What is El Niño and why is it linked to Indonesia’s fires?

Conservation Blog

We recently talked about why Indonesia’s peatlands are so susceptible to fire when drained. While this creates the underlying conditions, when fire can become established and spread, there is also a very clear influence of rainfall on the incidence and severity of fires in the region.

Peatland fire near the Sabangau Forest this month. Photo by Suzanne Turnock/OuTrop

Borneo experiences a natural wet and dry season. In the Sabangau Forest, the wet season typically occurs from around September-May and May-September for the dry season. The exact start and end dates of the seasons, and the amount of rainfall, can vary dramatically between years. For example, the 2006 dry season was 6 months long, whereas the following dry season in 2007 was only 3 months long. Many factors contribute to this variation, but the most important is the El Niño Southern Oscillation (ENSO).

ENSO is driven by changes in sea surface temperatures (SST) in the Pacific Ocean.  Under normal conditions, SSTs are high in the western Pacific around Indonesia and low in the eastern Pacific. Evaporation is greater under higher SSTs and so the “normal” condition is of high rainfall in Indonesia.

In an El Niño event, the normal trade winds that create the West Pacific Warm Pool relax and this area of warm water moves east across the Pacific. This leads to wetter than normal conditions in the western Pacific and dry conditions in Indonesia and Australia. All El Niño events are not the same and vary substantially in strength, with particularly strong events occurring in 1982-83 and 1997-98, which are the years in which the most severe fires were experienced in Indonesian Borneo.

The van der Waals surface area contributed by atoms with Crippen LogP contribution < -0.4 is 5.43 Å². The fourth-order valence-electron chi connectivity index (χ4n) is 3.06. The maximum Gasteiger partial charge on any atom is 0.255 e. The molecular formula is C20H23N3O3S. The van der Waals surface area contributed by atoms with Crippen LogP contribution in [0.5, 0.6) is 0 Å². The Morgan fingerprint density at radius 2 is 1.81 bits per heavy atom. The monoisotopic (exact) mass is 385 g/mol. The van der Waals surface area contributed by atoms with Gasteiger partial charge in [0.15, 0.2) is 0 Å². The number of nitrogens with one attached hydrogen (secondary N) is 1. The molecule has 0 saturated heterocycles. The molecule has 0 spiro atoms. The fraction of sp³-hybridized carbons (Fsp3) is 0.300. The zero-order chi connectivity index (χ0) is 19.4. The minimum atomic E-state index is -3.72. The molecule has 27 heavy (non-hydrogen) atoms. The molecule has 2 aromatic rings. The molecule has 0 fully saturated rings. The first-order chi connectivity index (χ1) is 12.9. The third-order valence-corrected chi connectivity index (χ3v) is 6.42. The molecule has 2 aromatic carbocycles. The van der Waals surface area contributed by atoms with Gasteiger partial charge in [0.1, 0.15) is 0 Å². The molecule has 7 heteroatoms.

Image by SciJinks from NASA and NOAA

Returning to our earlier example of changing seasons in Sabangau, the long dry season in 2006 experienced a weak El Niño event, and the short dry season year experienced weak “opposite” or La Niña conditions, in which SSTs and rainfall levels are higher than normal in Indonesia.

An El Niño event is underway at the moment in the Pacific. This is predicted to persist throughout the northern hemisphere winter and into the spring, and is currently comparable in strength to the El Niño event of 1997-98, which experienced the worst fires seen in Indonesia.

Climate forecasts are never 100% certain, and we very much hope that these forecasts are wrong and the rain returns soon. But, it appears that a long, hard season of firefighting lays ahead to protect important peat-swamp forest habitats, like Sabangau.

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